broadcast medium.  The Rusk Corporation (KLOL(FM)).  In 
applying that criterion, the Commission does not employ a 
local standard, but one that references the average 
broadcast listener.  WPBN/WTOM License Subsidiary, Inc. 
(WPBN-TV and WTOM-TV), 15 FCC Rcd 1838, 1841 (2000); 
Infinity Broadcasting Corp., 3 FCC Rcd 930, 933 (1987).  
While standards and mores certainly change over time, we 
cannot accept Infinity's contention that the second excerpt, 
which contains repeated, explicit and offensive references 
to a sexual activity, is consistent with contemporary 
community standards for the broadcast medium.  We thus 
conclude that Infinity's reliance on Mr. Peter Branton, 6 
FCC Rcd 610 (1991) (subsequent history omitted), and 
Pacifica Foundation, Inc., 2 FCC Rcd 2698 (1987), is 
misplaced.  Both Branton and Pacifica (relative to the 
program, ``Shocktime, U.S.A.'') focused on the broadcast of 
expletives.  The Commission excused the licensee in Branton 
after considering the context of the material, while in 
Pacifica, the Commission did not have sufficient information 
to determine the context of the offensive speech or whether 
its use was isolated.  In the case before us, we have 
properly considered both the offensive material and its 
context prior to concluding that WLLD(FM) aired indecent 
speech. 

     9.  Finally, Infinity's argument that the Commission's 
indecency standard is unconstitutional on its face lacks 
merit.  In addressing a similar argument, the Commission 
observed that the Supreme Court, in Reno v. ACLU, 521 U.S. 
844 (1997), ``indicated that our broadcast indecency 
regulations were justified because of the significant 
differences between the Internet and the broadcast medium.''  
WQAM, 15 FCC Rcd at 2519-20. 

     10.  Section 503(b) of the Act and 47 C.F.R.  1.80 
both state that any person who willfully or repeatedly fails 
to comply with the Act or the Commission's rules shall be 
liable for a forfeiture penalty.  In this connection, the 
term ``willful'' means that the violator knew that it was 
taking the action in question, irrespective of any intent to 
violate the Commission's rules.4  As explained above, 
Infinity knew what it was broadcasting.  In assessing a 
forfeiture, we take into account the statutory factors set 
forth in section 503(b)(2)(D) of the Act.  Those factors 
include the nature, circumstances, extent and gravity of the 
violation, and, with respect to the violator, the degree of 
culpability, any history of prior offenses, ability to pay, 
and such other matters as justice may require.5  
     
     11.  The Commission's Forfeiture Guidelines set a base 
forfeiture amount of $7,000 for transmission of 
indecent/obscene materials.6  After considering all the 
facts and circumstances, we conclude that the base 
forfeiture amount is the appropriate sanction and that 
neither an upward nor downward adjustment should be made.   

                    IV.  ORDERING CLAUSES

     12.  Accordingly, IT IS ORDERED THAT, pursuant to 47 
U.S.C.  503(b) and 47 C.F.R.  0.111, 0.311 and 1.80, 
Infinity Radio License, Inc. FORFEIT to the United States 
the sum of seven thousand dollars ($7,000) for willfully 
violating 18 U.S.C.  1464 and 47 C.F.R.  73.3999. 

     13.  Payment of the forfeiture shall be made by mailing 
a check or similar instrument, payable to the order of the 
Federal Communications Commission, to the Forfeiture 
Collection Section, Finance Branch, Federal Communications 
Commission, P.O. Box 73482, Chicago, Illinois 60673-7482, 
within thirty days of the release of this Forfeiture Order.  
See 47 C.F.R.  1.80(h).  The payment should note the 
NAL/Acct. No. referenced above.  If the forfeiture is not 
paid within that time, the case may be referred to the 
Department of Justice for collection pursuant to 47 C.F.R.  
504(a).  

     14.  IT IS FURTHER ORDERED THAT a copy of this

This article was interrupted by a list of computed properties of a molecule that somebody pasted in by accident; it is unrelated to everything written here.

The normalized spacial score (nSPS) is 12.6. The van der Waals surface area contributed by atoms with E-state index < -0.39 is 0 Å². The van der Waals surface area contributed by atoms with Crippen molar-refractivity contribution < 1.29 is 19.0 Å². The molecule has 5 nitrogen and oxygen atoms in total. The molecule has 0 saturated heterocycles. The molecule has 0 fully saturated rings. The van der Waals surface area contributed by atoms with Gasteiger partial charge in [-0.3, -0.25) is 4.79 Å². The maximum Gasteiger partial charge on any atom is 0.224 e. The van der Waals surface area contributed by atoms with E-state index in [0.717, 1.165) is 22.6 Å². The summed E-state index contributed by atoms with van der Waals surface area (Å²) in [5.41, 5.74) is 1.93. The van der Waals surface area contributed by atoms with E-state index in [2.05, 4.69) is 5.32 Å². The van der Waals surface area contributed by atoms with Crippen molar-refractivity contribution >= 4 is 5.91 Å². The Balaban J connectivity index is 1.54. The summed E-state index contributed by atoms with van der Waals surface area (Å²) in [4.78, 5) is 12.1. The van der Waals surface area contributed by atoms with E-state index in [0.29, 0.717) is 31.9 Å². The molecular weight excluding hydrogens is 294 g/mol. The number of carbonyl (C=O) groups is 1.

FORFEITURE ORDER shall be sent by Certified Mail Return 
Receipt Requested to Infinity Radio License, Inc., 10220 
River Road, Suite 305, Potomac, Maryland 20854, attention: 
Stephen A. Hildebrandt, 
Vice President; to H. Anthony Lehv, Leventhal, Senter & 
Lerman, P.L.L.C., 2000 K Street, N.W., Suite 600, 
Washington, D.C. 20006-1809. 
                    
     
                         FEDERAL COMMUNICATIONS COMMISSION
                    

     
                         David H. Solomon
                         Chief, Enforcement Bureau

 
                         ATTACHMENT

Radio Station:      WLLD(FM), Holmes Beach, Florida
Date/Time Broadcast:     September 11, 1999, between 6 p.m. 
and 10 p.m.
Material Broadcast: ``The Last Damn Show'' (Comments before 
a large crowd)

MV:  Male Voice


MV:  We ain't going to have no more feedback problem.  Fuck 
it.  We're going to go all the way back where you all feel 
(Unintelligible) mother fucking noise.  (Unintelligible)  
God damn, where are my pussy eating niggers?  Any my niggers 
into eating pussy?  Y'all make some noise.  Hey, where are 
the girls?  If you're eating pussy, where you at?  That's 
it.  Oh, they all like it.  I ain't eating no pussy tonight.  
If you all don't like it, fuck it.  I ain't going to beg 
you.  You like it?  [Edit]  And my dog don't give a fuck and 
we'll fuck you sucking up coke, you know.  Trying to explain 
this shit away, niggers.  I don't think y'all heard me.  I 
got MTV Best New Artist Slim Shady backstage.  Slim mother 
fucking Shady backstage.  Make some noise.
_________________________

1  The licensee changed from CBS Radio License, Inc. to 
Infinity Radio License, Inc. following the grant of a pro 
forma application on December 14, 2000 (File No. BTCH-
20001204AGT).  Consequently, we will refer to the licensee 
by its current name. 

2  The Commission's Forfeiture Policy Statement and 
Amendment of Section 1.80 of the Rules to Incorporate the 
Forfeiture Guidelines, 12 FCC Rcd 17087, 17100-01 (1997), 
recon. denied, 15 FCC Rcd 303 (1999) (``Forfeiture 
Guidelines'').

3  In responding to a letter of inquiry from the staff, 
Infinity advanced a number of arguments.  Because we believe 
that we adequately addressed those arguments in the NAL, we 
do not repeat them here notwithstanding their appearance in 
Infinity's response.

4  See Jerry Szoka, 14 FCC Rcd 9857, 9865 (1999); Southern 
California Broadcasting Co., 6 FCC Rcd 4387 (1991). 

5  47 U.S.C.  503(b)(2)(D).  See also Forfeiture 
Guidelines, 12 FCC Rcd at 17100-01.   

6  Forfeiture Guidelines, 12 FCC Rcd at 17113.